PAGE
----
Updated: Baha’is Prevented by Ministry of Intelligence Agent from Burials in Their Own Cemetery

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Source: iranwire.com

Updated 18 April

IranWire has received a photo of the Iranian Ministry of Intelligence agent, Masoud Momeni, who the Baha’i International Community said yesterday is “preventing and disrupting” the burial of Baha’is at Tehran’s Khavaran cemetery. The bodies of five deceased Baha’is are being held in a morgue by Momeni, awaiting burial, one of which has languished there for 22 days.

A deceased Baha’i in Tehran, Behzad Majidi, was buried on 30 March at Khavaran cemetery, as IranWire first reported last week, without the cemetery officials observing Baha’i funeral rites, without notifying the family, and after officials had tried to charge the bereaved an “exorbitant” large sum for the burial.

The Baha’i International Community has now reported that an agent of the Ministry of Intelligence, Masoud Momeni, carried out the burial in relatiation against the Baha’is for not paying the sum and in a part of the cemetery previously used by the Iranian government as a mass grave for political prisoners.

The agent, whose Ministry of Intelligence affiliation was previously revealed by Tehran municipality staff, had first demanded that the family pay an exorbitant fee for burial within plots already owned and previously managed by the Baha’i community. He threatened the family that failure to meet his demands would result in the burial taking place at the site of the mass grave.

And in a further development over the weekend, the same intelligence agent threatened to bury another Baha’i under the same circumstance if the family of the deceased also refused to yield to his demands.

“What threat do the dead pose that justifies this ruthless treatment by the Iranian government,” said Simin Fahandej, a Representative of the Baha’i International Community (BIC) to the United Nations, “that they extend the persecution of Baha’is even after their death, following a lifetime of oppression imposed on them in every aspect of their living moments?”

The previous Tehran Baha’i cemetery, a cultivated site of about 80,000 square meters built before the 1979 Islamic Revolution, was confiscated in 1980. A smaller and undeveloped plot of land adjacent to a mass grave site was then transferred to the community by Tehran’s deputy mayor.

A letter issued early in the Revolution, on September 16, 1979, signed by an official appointed by Ayatollah Ruhollah Khomeini and addressed to a revolutionary police force, also said that the Baha’is were “permitted to build the cemetery and bury their dead” at the new site and that “no one is permitted to harass them“.

Now the BIC says Baha’is are being asked for high fees to bury their dead in their own cemetery land and prevented from doing so according to Baha’i burial practices. Baha’i cemetery staff have been imprisoned as a result of the issues and even bereaved family members have been threatened with imprisonment.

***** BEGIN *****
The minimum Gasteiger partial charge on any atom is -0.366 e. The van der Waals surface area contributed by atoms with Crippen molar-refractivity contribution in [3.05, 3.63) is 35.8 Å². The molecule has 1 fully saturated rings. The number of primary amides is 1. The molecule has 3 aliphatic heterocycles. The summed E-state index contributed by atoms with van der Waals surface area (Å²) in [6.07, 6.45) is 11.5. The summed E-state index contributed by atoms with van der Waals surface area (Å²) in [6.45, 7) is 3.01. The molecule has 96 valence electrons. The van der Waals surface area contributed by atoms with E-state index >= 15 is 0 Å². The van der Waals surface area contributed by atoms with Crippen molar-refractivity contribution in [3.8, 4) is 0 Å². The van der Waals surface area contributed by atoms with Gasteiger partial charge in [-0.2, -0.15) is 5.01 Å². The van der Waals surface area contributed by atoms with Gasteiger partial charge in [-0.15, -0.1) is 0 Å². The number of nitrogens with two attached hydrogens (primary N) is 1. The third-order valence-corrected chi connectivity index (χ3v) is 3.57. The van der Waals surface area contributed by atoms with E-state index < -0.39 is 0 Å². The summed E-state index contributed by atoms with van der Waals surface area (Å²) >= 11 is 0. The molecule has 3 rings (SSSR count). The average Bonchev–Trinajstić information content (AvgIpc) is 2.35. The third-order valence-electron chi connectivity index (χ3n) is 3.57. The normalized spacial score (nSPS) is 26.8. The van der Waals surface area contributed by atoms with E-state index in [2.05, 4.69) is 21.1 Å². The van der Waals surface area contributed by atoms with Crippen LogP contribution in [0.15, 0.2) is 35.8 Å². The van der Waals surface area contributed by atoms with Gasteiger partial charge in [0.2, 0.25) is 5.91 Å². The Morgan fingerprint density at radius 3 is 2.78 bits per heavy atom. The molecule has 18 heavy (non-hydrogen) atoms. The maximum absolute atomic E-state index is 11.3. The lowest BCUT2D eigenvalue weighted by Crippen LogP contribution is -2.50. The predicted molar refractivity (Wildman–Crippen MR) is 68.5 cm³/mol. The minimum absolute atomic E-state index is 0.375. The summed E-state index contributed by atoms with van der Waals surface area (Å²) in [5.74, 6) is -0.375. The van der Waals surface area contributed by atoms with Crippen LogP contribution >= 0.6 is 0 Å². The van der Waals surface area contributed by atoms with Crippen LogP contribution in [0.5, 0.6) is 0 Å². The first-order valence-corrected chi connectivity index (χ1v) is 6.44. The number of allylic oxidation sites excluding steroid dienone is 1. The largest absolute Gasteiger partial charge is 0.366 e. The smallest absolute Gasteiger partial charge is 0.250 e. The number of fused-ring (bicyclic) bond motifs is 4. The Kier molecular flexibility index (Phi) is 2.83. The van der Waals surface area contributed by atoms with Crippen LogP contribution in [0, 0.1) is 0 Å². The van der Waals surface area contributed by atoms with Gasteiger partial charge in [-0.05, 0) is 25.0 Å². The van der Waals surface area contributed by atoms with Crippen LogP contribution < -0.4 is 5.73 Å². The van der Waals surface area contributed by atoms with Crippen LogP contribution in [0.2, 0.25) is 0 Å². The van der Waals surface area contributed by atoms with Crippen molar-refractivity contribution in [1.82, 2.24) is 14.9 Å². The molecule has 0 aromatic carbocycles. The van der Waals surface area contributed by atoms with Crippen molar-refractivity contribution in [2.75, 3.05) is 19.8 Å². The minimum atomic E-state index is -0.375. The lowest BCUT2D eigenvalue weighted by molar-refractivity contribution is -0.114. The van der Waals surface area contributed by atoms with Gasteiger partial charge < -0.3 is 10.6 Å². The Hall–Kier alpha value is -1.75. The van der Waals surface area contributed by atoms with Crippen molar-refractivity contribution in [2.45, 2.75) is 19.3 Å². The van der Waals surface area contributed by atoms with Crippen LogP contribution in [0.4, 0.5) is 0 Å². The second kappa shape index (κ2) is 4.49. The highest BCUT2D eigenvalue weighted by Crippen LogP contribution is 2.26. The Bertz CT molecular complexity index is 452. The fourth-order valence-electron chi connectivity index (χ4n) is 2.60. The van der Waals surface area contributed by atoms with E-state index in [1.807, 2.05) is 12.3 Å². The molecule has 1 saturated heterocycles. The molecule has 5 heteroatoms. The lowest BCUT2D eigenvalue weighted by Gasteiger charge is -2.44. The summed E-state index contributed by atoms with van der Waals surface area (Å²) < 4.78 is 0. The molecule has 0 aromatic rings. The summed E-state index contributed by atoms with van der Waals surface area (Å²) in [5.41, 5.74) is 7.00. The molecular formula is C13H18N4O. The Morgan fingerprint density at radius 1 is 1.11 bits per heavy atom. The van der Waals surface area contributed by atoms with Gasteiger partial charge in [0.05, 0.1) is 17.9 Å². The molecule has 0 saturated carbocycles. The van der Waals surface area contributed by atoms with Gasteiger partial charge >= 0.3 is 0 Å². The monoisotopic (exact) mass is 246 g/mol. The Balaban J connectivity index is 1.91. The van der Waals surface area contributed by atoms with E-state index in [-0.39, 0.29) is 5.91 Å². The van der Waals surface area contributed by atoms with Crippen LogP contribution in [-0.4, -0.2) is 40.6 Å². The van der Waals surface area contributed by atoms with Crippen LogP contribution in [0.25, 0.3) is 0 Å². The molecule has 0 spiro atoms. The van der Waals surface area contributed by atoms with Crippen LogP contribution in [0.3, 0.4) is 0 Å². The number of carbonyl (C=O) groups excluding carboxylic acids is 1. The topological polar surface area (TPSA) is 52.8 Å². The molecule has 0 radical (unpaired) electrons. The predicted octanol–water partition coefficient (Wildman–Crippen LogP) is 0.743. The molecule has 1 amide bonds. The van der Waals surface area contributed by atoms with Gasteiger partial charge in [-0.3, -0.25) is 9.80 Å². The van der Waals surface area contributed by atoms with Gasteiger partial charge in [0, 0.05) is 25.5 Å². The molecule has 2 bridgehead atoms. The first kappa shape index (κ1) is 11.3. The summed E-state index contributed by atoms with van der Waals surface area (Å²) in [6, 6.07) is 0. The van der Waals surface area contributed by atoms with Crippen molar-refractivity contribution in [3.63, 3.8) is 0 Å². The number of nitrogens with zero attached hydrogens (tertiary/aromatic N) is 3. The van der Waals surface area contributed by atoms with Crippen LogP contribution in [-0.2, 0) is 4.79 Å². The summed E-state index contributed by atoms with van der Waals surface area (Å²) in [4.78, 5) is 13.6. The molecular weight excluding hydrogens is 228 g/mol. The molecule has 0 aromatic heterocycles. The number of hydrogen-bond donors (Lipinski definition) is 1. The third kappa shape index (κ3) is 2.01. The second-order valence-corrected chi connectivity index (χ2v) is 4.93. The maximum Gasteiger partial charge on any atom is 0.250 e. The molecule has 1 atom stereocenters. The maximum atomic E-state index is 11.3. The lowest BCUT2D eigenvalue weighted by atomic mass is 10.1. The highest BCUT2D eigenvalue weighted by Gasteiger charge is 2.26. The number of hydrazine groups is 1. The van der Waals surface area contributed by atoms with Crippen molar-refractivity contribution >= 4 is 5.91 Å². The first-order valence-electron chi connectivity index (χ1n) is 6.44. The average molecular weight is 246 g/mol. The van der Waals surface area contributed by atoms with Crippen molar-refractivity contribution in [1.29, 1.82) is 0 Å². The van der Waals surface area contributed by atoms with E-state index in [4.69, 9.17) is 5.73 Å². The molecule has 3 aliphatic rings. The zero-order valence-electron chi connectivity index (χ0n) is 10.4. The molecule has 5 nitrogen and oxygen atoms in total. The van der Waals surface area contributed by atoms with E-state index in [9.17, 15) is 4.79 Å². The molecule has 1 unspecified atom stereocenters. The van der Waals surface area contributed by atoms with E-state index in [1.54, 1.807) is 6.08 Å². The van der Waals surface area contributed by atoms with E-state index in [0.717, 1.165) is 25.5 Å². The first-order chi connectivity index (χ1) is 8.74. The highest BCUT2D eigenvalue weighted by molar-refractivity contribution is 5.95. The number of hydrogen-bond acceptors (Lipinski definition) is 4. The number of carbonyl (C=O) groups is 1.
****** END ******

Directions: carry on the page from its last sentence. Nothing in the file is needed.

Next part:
Numerous other Baha’i cemeteries around Iran have also been confiscated or desecrated over the past 40 years. 

“Baha’is have faced burial issues for over four decades. But now, adding to the burden of grief of both those Baha’is whose family members are being buried without formal burial rites, as well as those families whose loved ones are already buried in a previously used plot of land, is beyond cruel,” Ms. Fahandej added.

Two years ago, as part of a systematic 43-year campaign to persecute the Baha’is, the Iranian authorities began to block the community from using their part of the Khavaran cemetery and demanded that Baha’is use an adjacent site which was previously used as a mass grave. The Baha’is refused.

The intelligence agent Momeni, who in April 2021 wrested management of the Baha’i cemetery from the community, buried Majidi atop the mass grave site without respecting Baha’i funeral practices or informing his loved ones, depriving them of the opportunity to be present. He did so, according to the BIC, in retaliation against the Baha’is after they refused “on principle” to pay an “exorbitant” sum for the authorities to allow the burial within the Baha’i-owned cemetery plot. The BIC also insisted that other minority communities in the larger Khavaran complex do not face any such fees.

Momeni’s actions in effect meant that the Baha’is were barred from using their own cemetery.

Momeni has reportedly also instructed cemetery workers to remove the barrier dividers between the Baha’i cemetery and the mass grave – in what the BIC called a further attempt to erase the ownership and identity of the Baha’i cemetery.

“The inhumane actions of the Iranian government have no limits, not even in death,” said Ms. Fahandej. “Now the authorities are trying to persecute many at the same time, both out of disrespect for the burial rights of the Baha’is, and by the desecration of the resting place of thousands of others. Baha’is do not accept these efforts on principle.”

The BIC added that the latest persecution of the Iranian Baha’i community came even as hundreds of families across Iran are “mourning a widespread loss of life”.


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